National Road Safety Commission holds forum
Accra, Aug 29, GNA - The National Road Safety Commission (NRSC) on Wednesday held a stakeholder's forum to discuss the importation and use of sub-standard tyres in the country.
The purpose of the forum is to give an opportunity for the participants to understand the law and enforcement options and to create a platform for policy makers to benefit from the experience as industry players with public safety as the ultimate expectation.
The forum brought together stakeholders within the tyre industry and public-sector enforcement agencies who will assist with the implementation of the new regime including transport operators, spare-parts dealers, importers and dealers of new and used tyres, officials of the Driver and Vehicle Licensing Authority, the Ghana Standard Authority, the Police, officials of the Ghana Revenue Authority (Customs Division) and tyre manufacturing companies.
Mrs May Obiri-Yeboah, Executive Director of the NRSC, said road safety is everybody's concern and has become a development issue which must necessarily attract the attention of policy makers at every level of governance and stakeholders if the nation is to achieve national targets of a single digit fatality rate by 2015.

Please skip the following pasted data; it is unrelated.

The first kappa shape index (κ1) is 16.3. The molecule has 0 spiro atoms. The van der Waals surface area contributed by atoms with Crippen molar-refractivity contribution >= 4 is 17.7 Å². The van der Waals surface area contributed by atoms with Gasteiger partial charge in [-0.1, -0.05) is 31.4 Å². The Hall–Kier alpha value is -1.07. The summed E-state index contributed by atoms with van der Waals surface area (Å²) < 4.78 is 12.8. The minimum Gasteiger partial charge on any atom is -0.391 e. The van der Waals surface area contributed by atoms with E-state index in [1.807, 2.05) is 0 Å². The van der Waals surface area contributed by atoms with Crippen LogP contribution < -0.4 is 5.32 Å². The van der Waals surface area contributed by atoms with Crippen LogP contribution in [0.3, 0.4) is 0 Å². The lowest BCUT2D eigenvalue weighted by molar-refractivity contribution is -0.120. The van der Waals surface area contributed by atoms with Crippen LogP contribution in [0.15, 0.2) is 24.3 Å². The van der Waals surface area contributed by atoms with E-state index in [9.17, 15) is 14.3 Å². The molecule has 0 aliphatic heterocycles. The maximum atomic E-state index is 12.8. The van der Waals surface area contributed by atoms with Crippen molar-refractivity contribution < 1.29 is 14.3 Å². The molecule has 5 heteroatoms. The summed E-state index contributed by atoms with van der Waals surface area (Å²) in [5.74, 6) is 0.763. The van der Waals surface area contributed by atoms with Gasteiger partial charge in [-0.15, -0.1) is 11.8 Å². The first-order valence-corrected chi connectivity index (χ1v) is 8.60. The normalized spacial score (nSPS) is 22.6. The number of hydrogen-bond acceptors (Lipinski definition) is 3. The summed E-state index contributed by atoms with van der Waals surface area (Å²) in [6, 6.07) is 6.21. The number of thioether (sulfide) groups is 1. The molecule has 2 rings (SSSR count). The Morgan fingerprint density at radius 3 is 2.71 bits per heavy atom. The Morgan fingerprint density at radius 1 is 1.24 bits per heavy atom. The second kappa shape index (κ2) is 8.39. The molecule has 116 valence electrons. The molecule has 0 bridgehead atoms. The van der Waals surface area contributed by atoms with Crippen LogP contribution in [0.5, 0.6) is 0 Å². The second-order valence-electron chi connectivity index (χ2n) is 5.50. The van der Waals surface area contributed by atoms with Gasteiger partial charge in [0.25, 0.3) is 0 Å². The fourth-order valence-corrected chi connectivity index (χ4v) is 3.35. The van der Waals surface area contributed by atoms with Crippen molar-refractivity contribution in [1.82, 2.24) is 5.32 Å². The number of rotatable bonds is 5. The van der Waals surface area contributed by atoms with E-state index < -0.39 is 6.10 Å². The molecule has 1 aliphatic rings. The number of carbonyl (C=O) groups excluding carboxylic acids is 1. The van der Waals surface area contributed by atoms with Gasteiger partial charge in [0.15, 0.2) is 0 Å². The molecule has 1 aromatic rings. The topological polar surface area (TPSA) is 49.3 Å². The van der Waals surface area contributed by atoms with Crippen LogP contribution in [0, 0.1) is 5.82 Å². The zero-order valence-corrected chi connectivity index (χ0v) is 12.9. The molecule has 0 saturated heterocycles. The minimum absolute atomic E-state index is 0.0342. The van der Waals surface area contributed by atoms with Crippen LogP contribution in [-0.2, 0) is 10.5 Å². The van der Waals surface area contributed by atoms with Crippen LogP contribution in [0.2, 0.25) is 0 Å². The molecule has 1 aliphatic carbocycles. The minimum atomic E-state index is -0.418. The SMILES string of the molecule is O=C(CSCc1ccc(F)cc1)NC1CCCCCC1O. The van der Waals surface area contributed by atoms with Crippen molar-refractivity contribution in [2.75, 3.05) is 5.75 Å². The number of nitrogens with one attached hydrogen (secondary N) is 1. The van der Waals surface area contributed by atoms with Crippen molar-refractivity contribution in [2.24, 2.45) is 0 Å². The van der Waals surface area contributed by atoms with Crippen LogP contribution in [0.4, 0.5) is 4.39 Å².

She said consistent with the practice to influence policy with research, the Commission in 2008 conducted a study to assess the impact of used tyres on road safety and that the outcome of the study was shared with stakeholders and subsequently translated into the Road Traffic Regulations (RTR) Legislative Instrument (L.I) 2180 that came into force in July 2012.
Mrs Obiri-Yeboah said even though a cross section of stakeholders including transporters got the opportunity to make inputs into the law, it had become necessary to engage stakeholders further on the provisions of this new law to allow for a smooth implementation of the regulations on tryes as provided by Regulation 62 of the RTR L.I 2180.
She said the NRSC had since March this year collaborated with its stakeholders to sensitize the public on the relevance of standard tyres to safety and that the NRSC's focus had been on sub-standard tyres and not used-tyres as suggested earlier by sections of the media.
Mr Samuel Asiamah said the position of the law gives a minimum tread depth of all categories of tyres to be 1.6mm and that excessive heat or loads could cause damage to the tyres.
He said research had shown that tyres whether used or not degrades and deteriorates from its original quality after six years of its manufacturing date.
Mr Asiamah said there was the need for transport operators in the industry and individuals to promote safety by examining their vehicle tyres pressure at least once a week before undertaking a long journey.